New Bats in Old Belfries, by Maurice Bowra, ed Henry Hardy & Jennifer Holmes

What to do between evensong and cocktails
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The Independent Culture

Maurice Bowra, Warden of Wadham College, Oxford, was famous for his wit and his provocative but intensely engaging manner. Some of his best loved bons mots include his reflection on his single state, "buggers can't be choosers", and his remark that "buggery was invented to pass the awkward hour between evensong and cocktails." His scabrous poems, usually satires on his friends and colleagues containing outrageous thoughts on their sexual proclivities, were much talked about but unprinted as Bowra was afraid of blackmail. He would recite them to friends who understood the many allusions. By all accounts these were hilarious occasions.

Now thanks to Henry Hardy, the poems have been printed. For 30 years Hardy has been pursuing every scrap of paper and every lecture and every letter Isaiah Berlin ever produced and has published a number of wonderful books as a result of his diligence. Berlin was a great friend of Bowra's - as were John Betjeman, Evelyn Waugh, Elizabeth Longford and a host of others, both undergraduates and dons - including the vigorously homosexual warden of All Souls, John Sparrow, who may have been his lover.

Hardy discovered a number of Bowra's poems amongst Berlin's papers and set about creating this edition from these and other sources, including Wadham College's Bowra papers. Berlin and Sparrow once had a plan, never carried out, to annotate all Bowra's poems; the editors have worked to complete the task as the mists close on pre-War Oxford, so that almost every allusion is accompanied by a footnote. The footnotes, which at times reminded me of Nabokov's Pale Fire, along with a wonderful introduction by Julian Mitchell, add all sorts of trivial and sometimes scandalous detail to the lives of already well-known academics like Freddie Ayer, Stuart Hampshire and John Sparrow. A lost world, perhaps disproportionately prominent, has been given new human richness.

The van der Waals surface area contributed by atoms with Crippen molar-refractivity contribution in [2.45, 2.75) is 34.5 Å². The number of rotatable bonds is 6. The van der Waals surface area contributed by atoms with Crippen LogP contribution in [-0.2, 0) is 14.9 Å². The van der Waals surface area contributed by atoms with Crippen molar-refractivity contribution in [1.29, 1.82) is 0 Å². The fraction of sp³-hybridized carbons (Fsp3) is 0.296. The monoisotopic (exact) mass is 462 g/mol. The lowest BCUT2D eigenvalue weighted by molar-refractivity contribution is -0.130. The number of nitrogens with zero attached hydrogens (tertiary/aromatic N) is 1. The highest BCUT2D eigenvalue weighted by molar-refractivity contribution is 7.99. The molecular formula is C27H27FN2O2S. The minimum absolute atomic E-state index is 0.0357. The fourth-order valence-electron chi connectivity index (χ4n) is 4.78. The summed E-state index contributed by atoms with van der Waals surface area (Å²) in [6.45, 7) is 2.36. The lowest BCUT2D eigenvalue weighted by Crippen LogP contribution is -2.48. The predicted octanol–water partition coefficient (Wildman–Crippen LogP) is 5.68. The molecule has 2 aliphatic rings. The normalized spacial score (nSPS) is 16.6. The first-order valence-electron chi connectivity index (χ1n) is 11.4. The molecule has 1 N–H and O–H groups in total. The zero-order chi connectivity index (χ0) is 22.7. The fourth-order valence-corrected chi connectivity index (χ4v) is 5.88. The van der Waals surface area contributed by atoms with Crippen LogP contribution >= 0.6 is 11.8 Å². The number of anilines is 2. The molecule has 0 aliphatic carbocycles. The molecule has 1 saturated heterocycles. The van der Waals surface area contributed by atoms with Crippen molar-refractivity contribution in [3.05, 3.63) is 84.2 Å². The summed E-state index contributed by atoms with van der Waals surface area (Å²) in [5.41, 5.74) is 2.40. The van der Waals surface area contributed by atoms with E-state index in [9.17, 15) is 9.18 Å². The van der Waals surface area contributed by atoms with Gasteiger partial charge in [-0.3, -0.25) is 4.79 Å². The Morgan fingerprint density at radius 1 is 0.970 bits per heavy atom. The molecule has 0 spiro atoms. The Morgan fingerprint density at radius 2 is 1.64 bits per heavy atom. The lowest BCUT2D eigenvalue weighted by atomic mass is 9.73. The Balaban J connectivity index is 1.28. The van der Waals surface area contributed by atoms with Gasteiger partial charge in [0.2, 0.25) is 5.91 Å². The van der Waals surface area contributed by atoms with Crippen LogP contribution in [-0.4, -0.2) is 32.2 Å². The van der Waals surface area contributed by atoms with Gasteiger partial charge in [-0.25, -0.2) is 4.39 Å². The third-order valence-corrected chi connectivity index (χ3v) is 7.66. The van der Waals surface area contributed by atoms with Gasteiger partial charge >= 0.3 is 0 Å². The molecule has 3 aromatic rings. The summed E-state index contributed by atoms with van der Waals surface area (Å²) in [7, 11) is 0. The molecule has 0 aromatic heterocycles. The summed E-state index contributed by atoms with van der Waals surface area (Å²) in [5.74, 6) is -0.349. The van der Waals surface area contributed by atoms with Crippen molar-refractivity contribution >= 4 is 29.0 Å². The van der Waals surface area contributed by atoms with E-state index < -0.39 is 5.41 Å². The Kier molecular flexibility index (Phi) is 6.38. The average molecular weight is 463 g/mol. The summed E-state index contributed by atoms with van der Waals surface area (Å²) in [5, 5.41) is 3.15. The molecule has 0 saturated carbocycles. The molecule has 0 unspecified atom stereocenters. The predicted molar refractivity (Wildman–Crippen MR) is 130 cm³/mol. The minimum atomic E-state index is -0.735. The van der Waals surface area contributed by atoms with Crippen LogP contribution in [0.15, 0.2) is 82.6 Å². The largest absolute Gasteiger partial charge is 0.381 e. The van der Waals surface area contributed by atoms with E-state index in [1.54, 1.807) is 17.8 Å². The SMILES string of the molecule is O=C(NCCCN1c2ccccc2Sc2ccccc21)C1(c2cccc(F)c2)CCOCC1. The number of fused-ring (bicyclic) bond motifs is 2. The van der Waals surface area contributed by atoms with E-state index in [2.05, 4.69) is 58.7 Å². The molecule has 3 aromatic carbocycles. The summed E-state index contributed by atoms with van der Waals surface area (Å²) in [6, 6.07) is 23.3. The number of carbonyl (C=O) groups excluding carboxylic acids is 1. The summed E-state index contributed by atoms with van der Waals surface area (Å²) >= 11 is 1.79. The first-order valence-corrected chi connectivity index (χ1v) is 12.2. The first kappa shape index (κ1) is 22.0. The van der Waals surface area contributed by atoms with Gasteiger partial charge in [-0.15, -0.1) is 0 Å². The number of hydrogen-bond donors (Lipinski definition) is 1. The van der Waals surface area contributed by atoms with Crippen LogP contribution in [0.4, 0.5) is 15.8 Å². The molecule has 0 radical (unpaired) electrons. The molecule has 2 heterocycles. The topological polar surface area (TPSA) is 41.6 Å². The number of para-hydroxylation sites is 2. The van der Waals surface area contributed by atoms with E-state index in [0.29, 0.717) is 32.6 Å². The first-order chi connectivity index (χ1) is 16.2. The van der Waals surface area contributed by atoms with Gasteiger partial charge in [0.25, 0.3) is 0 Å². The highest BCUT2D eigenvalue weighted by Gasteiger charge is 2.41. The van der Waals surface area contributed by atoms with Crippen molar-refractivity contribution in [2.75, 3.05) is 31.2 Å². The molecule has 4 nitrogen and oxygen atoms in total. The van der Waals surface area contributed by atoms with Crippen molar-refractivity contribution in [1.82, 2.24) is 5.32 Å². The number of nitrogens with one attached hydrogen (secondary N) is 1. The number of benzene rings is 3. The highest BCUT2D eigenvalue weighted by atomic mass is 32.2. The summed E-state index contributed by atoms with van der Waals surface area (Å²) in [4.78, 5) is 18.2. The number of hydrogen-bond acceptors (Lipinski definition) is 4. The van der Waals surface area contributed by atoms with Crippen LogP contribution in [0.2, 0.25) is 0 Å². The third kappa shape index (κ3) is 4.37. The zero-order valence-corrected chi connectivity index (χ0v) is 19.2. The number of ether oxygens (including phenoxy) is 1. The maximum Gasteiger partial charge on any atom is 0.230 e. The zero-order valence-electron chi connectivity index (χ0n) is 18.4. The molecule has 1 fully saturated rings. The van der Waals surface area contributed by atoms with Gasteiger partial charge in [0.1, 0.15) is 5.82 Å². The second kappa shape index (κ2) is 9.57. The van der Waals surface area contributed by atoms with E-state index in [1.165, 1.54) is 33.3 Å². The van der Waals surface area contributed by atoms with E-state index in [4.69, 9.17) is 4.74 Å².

The picture this little book gives of Oxford, most notably in the 1920s and 1930s, but right up until Bowra's death in l971, is fascinating and at times slightly repellent. Alongside the powerful liberal and scientific traditions, there has always been a kind of public school delight in infantile doggerel and scatological insult in Oxford. Bowra turned this into a scandalous art-form. Many of his poems display a prurience - for example in relation to Penelope Betjeman's and John Sparrow's sex lives - that seems, surprisingly, not to have disturbed his listeners, nor even the victims. And some of the poems - but by no means all - are very funny and very accurate pastiches of all sorts of styles. This one, a pastiche of Kipling, is about John Sparrow's adventures in the army, spoken by the Sergeant-Major:

"He likes to poke his person where

I'd 'ate to put my stick.

And I won't 'ave no bottoms bare

For such as 'im to prick

The Army Acts forbid it

And 'im what's gone and did it,

Must pay up bloody quick."

So, for those who care about such things, this book can be read as a background, a sort of gossip column about Oxford figures of those times. If you knew nothing else about that Oxford, you would find it very difficult to understand why or how Maurice Bowra came to be regarded as a liberating force, with an astonishing influence on all who were drawn into his circle - "our age" as he called it. The problem with Bowra is that his cleverness and his articulacy and his humanity never transferred themselves to his written work: there is very little poetry in his poetry. As his chum Sparrow said, his prose was unreadable and his poetry unprintable.